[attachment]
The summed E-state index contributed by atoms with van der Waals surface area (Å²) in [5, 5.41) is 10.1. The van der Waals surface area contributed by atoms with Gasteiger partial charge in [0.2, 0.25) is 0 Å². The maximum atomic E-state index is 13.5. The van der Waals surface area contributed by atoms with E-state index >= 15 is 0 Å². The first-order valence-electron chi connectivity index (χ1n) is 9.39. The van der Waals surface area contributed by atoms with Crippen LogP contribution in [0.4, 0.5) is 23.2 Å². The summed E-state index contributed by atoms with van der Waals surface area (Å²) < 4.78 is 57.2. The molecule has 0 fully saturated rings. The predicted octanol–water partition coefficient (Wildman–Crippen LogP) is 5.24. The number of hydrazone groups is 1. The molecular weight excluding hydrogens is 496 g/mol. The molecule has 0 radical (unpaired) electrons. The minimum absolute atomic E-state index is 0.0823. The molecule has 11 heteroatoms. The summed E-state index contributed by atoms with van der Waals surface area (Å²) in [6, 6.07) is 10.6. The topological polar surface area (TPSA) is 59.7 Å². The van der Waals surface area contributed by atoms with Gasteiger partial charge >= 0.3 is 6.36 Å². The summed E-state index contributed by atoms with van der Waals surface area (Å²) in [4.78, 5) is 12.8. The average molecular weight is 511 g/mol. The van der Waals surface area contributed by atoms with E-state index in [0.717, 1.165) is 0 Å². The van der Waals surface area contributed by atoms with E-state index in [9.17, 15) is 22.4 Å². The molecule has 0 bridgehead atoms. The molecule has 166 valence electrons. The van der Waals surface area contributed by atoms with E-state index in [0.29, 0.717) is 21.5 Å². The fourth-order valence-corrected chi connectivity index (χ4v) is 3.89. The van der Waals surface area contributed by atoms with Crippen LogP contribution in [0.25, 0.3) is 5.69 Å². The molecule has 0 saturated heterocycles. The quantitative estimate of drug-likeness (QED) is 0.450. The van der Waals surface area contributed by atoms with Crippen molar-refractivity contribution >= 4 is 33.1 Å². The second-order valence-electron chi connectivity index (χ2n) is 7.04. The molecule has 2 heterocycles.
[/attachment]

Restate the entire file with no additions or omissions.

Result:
The summed E-state index contributed by atoms with van der Waals surface area (Å²) in [5, 5.41) is 10.1. The van der Waals surface area contributed by atoms with Gasteiger partial charge in [0.2, 0.25) is 0 Å². The maximum atomic E-state index is 13.5. The van der Waals surface area contributed by atoms with E-state index >= 15 is 0 Å². The first-order valence-electron chi connectivity index (χ1n) is 9.39. The van der Waals surface area contributed by atoms with Crippen LogP contribution in [0.4, 0.5) is 23.2 Å². The summed E-state index contributed by atoms with van der Waals surface area (Å²) < 4.78 is 57.2. The molecule has 0 fully saturated rings. The predicted octanol–water partition coefficient (Wildman–Crippen LogP) is 5.24. The number of hydrazone groups is 1. The molecular weight excluding hydrogens is 496 g/mol. The molecule has 0 radical (unpaired) electrons. The minimum absolute atomic E-state index is 0.0823. The molecule has 11 heteroatoms. The summed E-state index contributed by atoms with van der Waals surface area (Å²) in [6, 6.07) is 10.6. The topological polar surface area (TPSA) is 59.7 Å². The van der Waals surface area contributed by atoms with Gasteiger partial charge >= 0.3 is 6.36 Å². The summed E-state index contributed by atoms with van der Waals surface area (Å²) in [4.78, 5) is 12.8. The average molecular weight is 511 g/mol. The van der Waals surface area contributed by atoms with E-state index in [0.717, 1.165) is 0 Å². The van der Waals surface area contributed by atoms with E-state index in [9.17, 15) is 22.4 Å². The molecule has 0 bridgehead atoms. The molecule has 166 valence electrons. The van der Waals surface area contributed by atoms with E-state index in [0.29, 0.717) is 21.5 Å². The fourth-order valence-corrected chi connectivity index (χ4v) is 3.89. The van der Waals surface area contributed by atoms with Crippen LogP contribution in [0.25, 0.3) is 5.69 Å². The molecule has 0 saturated heterocycles. The quantitative estimate of drug-likeness (QED) is 0.450. The van der Waals surface area contributed by atoms with Crippen molar-refractivity contribution >= 4 is 33.1 Å². The second-order valence-electron chi connectivity index (χ2n) is 7.04. The molecule has 2 heterocycles.